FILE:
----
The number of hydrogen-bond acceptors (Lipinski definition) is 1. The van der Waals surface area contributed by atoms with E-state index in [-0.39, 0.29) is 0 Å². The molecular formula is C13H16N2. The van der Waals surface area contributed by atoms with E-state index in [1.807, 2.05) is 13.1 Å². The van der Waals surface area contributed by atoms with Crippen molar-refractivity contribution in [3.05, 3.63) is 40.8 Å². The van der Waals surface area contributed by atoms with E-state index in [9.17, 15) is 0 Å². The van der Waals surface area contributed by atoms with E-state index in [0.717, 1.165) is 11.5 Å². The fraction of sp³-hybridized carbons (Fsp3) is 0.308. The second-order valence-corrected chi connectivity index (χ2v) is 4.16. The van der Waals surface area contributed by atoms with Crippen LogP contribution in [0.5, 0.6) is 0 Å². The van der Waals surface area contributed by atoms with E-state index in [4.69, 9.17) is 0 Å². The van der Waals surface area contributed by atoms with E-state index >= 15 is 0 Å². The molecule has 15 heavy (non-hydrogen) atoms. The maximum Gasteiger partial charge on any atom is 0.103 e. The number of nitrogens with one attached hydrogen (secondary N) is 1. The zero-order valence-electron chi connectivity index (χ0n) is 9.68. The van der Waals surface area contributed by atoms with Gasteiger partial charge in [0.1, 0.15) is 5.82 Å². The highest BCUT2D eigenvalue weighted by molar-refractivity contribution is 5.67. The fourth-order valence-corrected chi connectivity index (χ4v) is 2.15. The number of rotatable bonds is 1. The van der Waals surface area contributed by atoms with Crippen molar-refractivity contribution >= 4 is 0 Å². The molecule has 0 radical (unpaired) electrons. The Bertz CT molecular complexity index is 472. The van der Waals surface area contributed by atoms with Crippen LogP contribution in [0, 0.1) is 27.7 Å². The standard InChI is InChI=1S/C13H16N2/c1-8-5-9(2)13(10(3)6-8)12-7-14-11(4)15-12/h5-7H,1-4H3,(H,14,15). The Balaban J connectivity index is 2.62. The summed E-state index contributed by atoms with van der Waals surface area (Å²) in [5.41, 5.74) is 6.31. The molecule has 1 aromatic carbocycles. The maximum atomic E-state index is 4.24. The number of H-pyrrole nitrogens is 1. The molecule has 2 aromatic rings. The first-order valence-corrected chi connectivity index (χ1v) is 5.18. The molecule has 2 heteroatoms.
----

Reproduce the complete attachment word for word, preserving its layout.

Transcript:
The number of hydrogen-bond acceptors (Lipinski definition) is 1. The van der Waals surface area contributed by atoms with E-state index in [-0.39, 0.29) is 0 Å². The molecular formula is C13H16N2. The van der Waals surface area contributed by atoms with E-state index in [1.807, 2.05) is 13.1 Å². The van der Waals surface area contributed by atoms with Crippen molar-refractivity contribution in [3.05, 3.63) is 40.8 Å². The van der Waals surface area contributed by atoms with E-state index in [9.17, 15) is 0 Å². The van der Waals surface area contributed by atoms with E-state index in [0.717, 1.165) is 11.5 Å². The fraction of sp³-hybridized carbons (Fsp3) is 0.308. The second-order valence-corrected chi connectivity index (χ2v) is 4.16. The van der Waals surface area contributed by atoms with Crippen LogP contribution in [0.5, 0.6) is 0 Å². The van der Waals surface area contributed by atoms with E-state index in [4.69, 9.17) is 0 Å². The van der Waals surface area contributed by atoms with E-state index >= 15 is 0 Å². The molecule has 15 heavy (non-hydrogen) atoms. The maximum Gasteiger partial charge on any atom is 0.103 e. The number of nitrogens with one attached hydrogen (secondary N) is 1. The zero-order valence-electron chi connectivity index (χ0n) is 9.68. The van der Waals surface area contributed by atoms with Gasteiger partial charge in [0.1, 0.15) is 5.82 Å². The highest BCUT2D eigenvalue weighted by molar-refractivity contribution is 5.67. The fourth-order valence-corrected chi connectivity index (χ4v) is 2.15. The number of rotatable bonds is 1. The van der Waals surface area contributed by atoms with Crippen molar-refractivity contribution >= 4 is 0 Å². The molecule has 0 radical (unpaired) electrons. The Bertz CT molecular complexity index is 472. The van der Waals surface area contributed by atoms with Crippen LogP contribution in [0, 0.1) is 27.7 Å². The standard InChI is InChI=1S/C13H16N2/c1-8-5-9(2)13(10(3)6-8)12-7-14-11(4)15-12/h5-7H,1-4H3,(H,14,15). The Balaban J connectivity index is 2.62. The summed E-state index contributed by atoms with van der Waals surface area (Å²) in [5.41, 5.74) is 6.31. The molecule has 1 aromatic carbocycles. The maximum atomic E-state index is 4.24. The number of H-pyrrole nitrogens is 1. The molecule has 2 aromatic rings. The first-order valence-corrected chi connectivity index (χ1v) is 5.18. The molecule has 2 heteroatoms.